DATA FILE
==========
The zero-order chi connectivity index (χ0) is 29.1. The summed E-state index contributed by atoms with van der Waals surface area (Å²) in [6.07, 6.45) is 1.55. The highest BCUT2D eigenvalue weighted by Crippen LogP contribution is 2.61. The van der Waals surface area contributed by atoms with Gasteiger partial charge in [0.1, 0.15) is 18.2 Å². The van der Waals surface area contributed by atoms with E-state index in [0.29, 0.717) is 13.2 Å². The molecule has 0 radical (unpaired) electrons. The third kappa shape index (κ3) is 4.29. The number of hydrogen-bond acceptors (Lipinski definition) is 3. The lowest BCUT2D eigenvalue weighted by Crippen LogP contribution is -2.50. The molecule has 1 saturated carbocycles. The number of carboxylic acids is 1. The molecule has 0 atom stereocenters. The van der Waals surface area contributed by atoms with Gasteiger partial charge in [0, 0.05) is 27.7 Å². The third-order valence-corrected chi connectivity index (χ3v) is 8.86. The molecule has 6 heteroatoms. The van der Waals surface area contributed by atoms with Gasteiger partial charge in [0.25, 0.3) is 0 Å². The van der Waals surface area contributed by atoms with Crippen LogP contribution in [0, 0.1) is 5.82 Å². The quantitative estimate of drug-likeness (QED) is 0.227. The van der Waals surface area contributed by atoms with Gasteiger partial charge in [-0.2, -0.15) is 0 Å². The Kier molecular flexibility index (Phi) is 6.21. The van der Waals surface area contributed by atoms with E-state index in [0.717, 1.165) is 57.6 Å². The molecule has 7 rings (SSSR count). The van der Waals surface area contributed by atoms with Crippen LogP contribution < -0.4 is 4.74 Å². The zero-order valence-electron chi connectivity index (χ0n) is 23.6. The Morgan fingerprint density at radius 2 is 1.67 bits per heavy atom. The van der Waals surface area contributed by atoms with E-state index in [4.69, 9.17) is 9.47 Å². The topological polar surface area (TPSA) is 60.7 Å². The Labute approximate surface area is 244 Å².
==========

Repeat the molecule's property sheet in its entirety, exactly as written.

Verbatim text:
The zero-order chi connectivity index (χ0) is 29.1. The summed E-state index contributed by atoms with van der Waals surface area (Å²) in [6.07, 6.45) is 1.55. The highest BCUT2D eigenvalue weighted by Crippen LogP contribution is 2.61. The van der Waals surface area contributed by atoms with Gasteiger partial charge in [0.1, 0.15) is 18.2 Å². The van der Waals surface area contributed by atoms with E-state index in [0.29, 0.717) is 13.2 Å². The molecule has 0 radical (unpaired) electrons. The third kappa shape index (κ3) is 4.29. The number of hydrogen-bond acceptors (Lipinski definition) is 3. The lowest BCUT2D eigenvalue weighted by Crippen LogP contribution is -2.50. The molecule has 1 saturated carbocycles. The number of carboxylic acids is 1. The molecule has 0 atom stereocenters. The van der Waals surface area contributed by atoms with Gasteiger partial charge in [0, 0.05) is 27.7 Å². The third-order valence-corrected chi connectivity index (χ3v) is 8.86. The molecule has 6 heteroatoms. The van der Waals surface area contributed by atoms with Gasteiger partial charge in [0.25, 0.3) is 0 Å². The van der Waals surface area contributed by atoms with Crippen LogP contribution in [0, 0.1) is 5.82 Å². The quantitative estimate of drug-likeness (QED) is 0.227. The van der Waals surface area contributed by atoms with Gasteiger partial charge in [-0.2, -0.15) is 0 Å². The Kier molecular flexibility index (Phi) is 6.21. The van der Waals surface area contributed by atoms with E-state index in [0.717, 1.165) is 57.6 Å². The molecule has 7 rings (SSSR count). The van der Waals surface area contributed by atoms with Crippen LogP contribution < -0.4 is 4.74 Å². The zero-order valence-electron chi connectivity index (χ0n) is 23.6. The Morgan fingerprint density at radius 2 is 1.67 bits per heavy atom. The van der Waals surface area contributed by atoms with E-state index in [4.69, 9.17) is 9.47 Å². The topological polar surface area (TPSA) is 60.7 Å². The Labute approximate surface area is 244 Å².